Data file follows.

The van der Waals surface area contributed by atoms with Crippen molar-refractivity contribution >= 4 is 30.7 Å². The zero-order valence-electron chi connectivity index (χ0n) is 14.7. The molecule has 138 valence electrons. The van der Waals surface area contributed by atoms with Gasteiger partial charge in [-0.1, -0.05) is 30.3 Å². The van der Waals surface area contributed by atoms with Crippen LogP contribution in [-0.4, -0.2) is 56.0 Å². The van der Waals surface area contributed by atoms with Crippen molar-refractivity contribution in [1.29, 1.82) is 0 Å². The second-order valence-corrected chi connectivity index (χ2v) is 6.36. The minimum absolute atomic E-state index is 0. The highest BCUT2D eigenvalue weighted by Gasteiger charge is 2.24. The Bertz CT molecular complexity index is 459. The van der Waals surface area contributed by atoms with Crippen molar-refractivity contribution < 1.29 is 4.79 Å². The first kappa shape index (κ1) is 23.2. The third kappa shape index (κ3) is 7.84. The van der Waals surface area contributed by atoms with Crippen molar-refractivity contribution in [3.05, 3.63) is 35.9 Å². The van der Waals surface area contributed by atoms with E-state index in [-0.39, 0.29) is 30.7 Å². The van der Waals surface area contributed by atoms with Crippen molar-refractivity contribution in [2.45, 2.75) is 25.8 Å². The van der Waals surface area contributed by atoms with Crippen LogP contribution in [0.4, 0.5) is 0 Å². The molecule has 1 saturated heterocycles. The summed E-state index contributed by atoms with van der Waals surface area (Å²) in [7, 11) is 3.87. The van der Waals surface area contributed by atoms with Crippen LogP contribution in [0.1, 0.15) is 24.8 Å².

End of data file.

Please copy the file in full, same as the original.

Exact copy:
The van der Waals surface area contributed by atoms with Crippen molar-refractivity contribution >= 4 is 30.7 Å². The zero-order valence-electron chi connectivity index (χ0n) is 14.7. The molecule has 138 valence electrons. The van der Waals surface area contributed by atoms with Gasteiger partial charge in [-0.1, -0.05) is 30.3 Å². The van der Waals surface area contributed by atoms with Crippen LogP contribution in [-0.4, -0.2) is 56.0 Å². The van der Waals surface area contributed by atoms with Crippen molar-refractivity contribution in [1.29, 1.82) is 0 Å². The second-order valence-corrected chi connectivity index (χ2v) is 6.36. The minimum absolute atomic E-state index is 0. The highest BCUT2D eigenvalue weighted by Gasteiger charge is 2.24. The Bertz CT molecular complexity index is 459. The van der Waals surface area contributed by atoms with Crippen molar-refractivity contribution < 1.29 is 4.79 Å². The first kappa shape index (κ1) is 23.2. The third kappa shape index (κ3) is 7.84. The van der Waals surface area contributed by atoms with Crippen molar-refractivity contribution in [3.05, 3.63) is 35.9 Å². The van der Waals surface area contributed by atoms with E-state index in [-0.39, 0.29) is 30.7 Å². The van der Waals surface area contributed by atoms with Crippen molar-refractivity contribution in [2.45, 2.75) is 25.8 Å². The van der Waals surface area contributed by atoms with Crippen LogP contribution in [0.4, 0.5) is 0 Å². The molecule has 1 saturated heterocycles. The summed E-state index contributed by atoms with van der Waals surface area (Å²) in [7, 11) is 3.87. The van der Waals surface area contributed by atoms with Crippen LogP contribution in [0.1, 0.15) is 24.8 Å².